In 1986-87, only four teams attempted more than 498 threes.
In 2018-19, only four teams attempted fewer than 498 threes.
To flip the comparison around, Kennesaw State finished dead last (353rd) in D-I in three-point attempts in 2018-19 with 438. Transplant that same team to 1986-87 and they would have the 17th-most three-point attempts in the nation.
Have I thrown enough math at you yet? Begging for mercy? Okay, I’ll stop.
But only if you’ll acknowledge my point; the one that I just took 310 words of an intro to make: The three-point shot is on the rise and it isn’t going anywhere.
Its use and popularity will continue to grow and expand year after year after year.
And why is that?
Because of a very simple mathematical reality that the basketball community has finally embraced:
3 > 2.
Or, in basketball parlance, three points is more than two points. And if your team makes three-point shots at a high enough clip, the benefit of the lower percentage three-point shot outweighs the higher percentage two-point shot (thanks to effective field goal percentage, we have a good idea of what that threshold is).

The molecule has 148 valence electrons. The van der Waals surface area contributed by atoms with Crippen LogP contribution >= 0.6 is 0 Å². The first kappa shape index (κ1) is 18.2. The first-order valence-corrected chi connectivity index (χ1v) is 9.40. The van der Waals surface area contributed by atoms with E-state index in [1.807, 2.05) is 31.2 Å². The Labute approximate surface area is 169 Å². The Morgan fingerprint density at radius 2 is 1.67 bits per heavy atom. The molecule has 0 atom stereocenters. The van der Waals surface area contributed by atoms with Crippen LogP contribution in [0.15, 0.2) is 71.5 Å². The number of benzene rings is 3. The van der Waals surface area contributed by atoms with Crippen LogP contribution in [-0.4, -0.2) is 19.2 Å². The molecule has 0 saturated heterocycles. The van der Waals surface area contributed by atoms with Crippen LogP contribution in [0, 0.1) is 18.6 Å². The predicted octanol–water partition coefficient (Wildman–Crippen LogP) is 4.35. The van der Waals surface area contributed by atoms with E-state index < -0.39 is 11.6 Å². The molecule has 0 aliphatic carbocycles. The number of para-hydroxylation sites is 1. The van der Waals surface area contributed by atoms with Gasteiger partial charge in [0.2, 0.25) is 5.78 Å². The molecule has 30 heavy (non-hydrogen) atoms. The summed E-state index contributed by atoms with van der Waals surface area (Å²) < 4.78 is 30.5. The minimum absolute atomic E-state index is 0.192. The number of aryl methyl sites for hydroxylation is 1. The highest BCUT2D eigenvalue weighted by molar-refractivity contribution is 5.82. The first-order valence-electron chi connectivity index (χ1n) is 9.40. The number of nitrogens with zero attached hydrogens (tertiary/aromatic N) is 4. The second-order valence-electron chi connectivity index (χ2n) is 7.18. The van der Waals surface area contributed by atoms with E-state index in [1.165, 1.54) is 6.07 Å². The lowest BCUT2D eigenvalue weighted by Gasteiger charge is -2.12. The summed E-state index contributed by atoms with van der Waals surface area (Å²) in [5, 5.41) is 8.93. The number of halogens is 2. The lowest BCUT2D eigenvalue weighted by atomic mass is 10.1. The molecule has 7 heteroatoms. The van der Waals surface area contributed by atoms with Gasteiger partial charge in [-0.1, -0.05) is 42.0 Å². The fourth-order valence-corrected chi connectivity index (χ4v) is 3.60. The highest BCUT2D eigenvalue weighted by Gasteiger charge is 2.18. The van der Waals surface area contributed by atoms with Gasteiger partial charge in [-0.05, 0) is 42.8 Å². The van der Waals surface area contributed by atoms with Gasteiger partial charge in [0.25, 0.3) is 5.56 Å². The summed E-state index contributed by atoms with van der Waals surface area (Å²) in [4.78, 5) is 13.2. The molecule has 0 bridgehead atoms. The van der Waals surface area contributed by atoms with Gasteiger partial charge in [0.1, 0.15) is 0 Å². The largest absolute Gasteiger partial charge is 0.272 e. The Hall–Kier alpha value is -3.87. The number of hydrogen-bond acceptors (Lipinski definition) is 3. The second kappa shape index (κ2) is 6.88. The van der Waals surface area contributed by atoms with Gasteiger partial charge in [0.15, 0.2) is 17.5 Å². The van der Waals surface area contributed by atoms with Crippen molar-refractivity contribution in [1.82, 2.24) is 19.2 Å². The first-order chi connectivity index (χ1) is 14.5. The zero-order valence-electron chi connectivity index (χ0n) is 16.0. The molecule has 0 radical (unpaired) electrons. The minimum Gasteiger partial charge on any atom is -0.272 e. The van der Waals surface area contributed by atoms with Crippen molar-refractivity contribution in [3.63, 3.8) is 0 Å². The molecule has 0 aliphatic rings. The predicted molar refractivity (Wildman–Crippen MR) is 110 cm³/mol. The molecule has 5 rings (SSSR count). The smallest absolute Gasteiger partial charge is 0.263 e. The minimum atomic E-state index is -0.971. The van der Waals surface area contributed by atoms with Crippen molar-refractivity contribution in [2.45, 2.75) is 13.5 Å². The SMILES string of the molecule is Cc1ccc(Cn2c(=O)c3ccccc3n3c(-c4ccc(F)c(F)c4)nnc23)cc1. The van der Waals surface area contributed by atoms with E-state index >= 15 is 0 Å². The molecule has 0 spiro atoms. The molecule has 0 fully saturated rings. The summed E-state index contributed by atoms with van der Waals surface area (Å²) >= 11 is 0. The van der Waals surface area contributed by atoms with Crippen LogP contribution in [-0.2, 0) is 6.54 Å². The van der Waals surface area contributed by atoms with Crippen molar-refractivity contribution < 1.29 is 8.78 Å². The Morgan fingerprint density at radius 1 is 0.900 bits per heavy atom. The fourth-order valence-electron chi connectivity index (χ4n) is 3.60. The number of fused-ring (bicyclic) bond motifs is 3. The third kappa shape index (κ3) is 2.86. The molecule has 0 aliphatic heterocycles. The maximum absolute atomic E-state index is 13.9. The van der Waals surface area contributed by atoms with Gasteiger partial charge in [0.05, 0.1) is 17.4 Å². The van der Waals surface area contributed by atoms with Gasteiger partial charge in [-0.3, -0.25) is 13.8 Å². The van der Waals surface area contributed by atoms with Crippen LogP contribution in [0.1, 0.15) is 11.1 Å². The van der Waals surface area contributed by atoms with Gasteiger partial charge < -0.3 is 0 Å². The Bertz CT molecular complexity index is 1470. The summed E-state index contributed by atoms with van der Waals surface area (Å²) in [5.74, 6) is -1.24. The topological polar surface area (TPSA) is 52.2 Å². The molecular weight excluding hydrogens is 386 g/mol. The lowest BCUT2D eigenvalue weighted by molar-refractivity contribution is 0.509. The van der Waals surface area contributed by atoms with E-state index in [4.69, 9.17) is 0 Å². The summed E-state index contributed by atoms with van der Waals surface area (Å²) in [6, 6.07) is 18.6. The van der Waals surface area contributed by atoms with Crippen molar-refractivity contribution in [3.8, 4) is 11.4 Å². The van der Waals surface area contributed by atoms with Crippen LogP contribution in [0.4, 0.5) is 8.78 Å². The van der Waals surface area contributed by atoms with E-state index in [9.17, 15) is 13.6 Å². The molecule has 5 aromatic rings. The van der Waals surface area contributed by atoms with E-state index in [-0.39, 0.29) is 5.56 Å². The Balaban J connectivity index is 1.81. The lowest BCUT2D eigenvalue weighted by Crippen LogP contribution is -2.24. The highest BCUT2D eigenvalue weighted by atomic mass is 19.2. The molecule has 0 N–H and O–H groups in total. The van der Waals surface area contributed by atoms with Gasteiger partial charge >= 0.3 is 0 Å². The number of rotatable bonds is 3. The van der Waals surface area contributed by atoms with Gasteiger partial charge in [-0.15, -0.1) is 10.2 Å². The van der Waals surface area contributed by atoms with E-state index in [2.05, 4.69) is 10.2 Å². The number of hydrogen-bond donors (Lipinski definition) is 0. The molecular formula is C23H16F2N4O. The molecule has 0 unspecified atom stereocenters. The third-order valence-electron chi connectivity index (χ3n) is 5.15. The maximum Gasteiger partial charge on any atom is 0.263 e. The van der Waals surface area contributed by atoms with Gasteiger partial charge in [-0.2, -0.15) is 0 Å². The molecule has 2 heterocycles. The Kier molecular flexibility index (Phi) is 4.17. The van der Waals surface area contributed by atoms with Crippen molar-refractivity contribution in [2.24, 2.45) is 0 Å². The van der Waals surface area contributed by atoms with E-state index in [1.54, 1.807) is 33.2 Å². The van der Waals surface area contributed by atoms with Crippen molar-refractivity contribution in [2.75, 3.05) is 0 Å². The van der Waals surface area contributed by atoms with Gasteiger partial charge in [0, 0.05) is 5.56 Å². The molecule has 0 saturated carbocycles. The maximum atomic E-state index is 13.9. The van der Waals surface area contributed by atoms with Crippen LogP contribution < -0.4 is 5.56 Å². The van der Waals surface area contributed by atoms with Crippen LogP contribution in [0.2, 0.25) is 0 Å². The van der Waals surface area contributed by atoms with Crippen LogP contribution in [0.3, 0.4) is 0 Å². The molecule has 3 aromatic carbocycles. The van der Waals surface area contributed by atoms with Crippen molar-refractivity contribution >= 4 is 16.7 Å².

Even schools that traditionally play a two-big lineup are shifting toward more shooter-centric, four-around-one or three guards, one stretch four, and one center lineups. Everyone wants their slice of the three-point shot pie.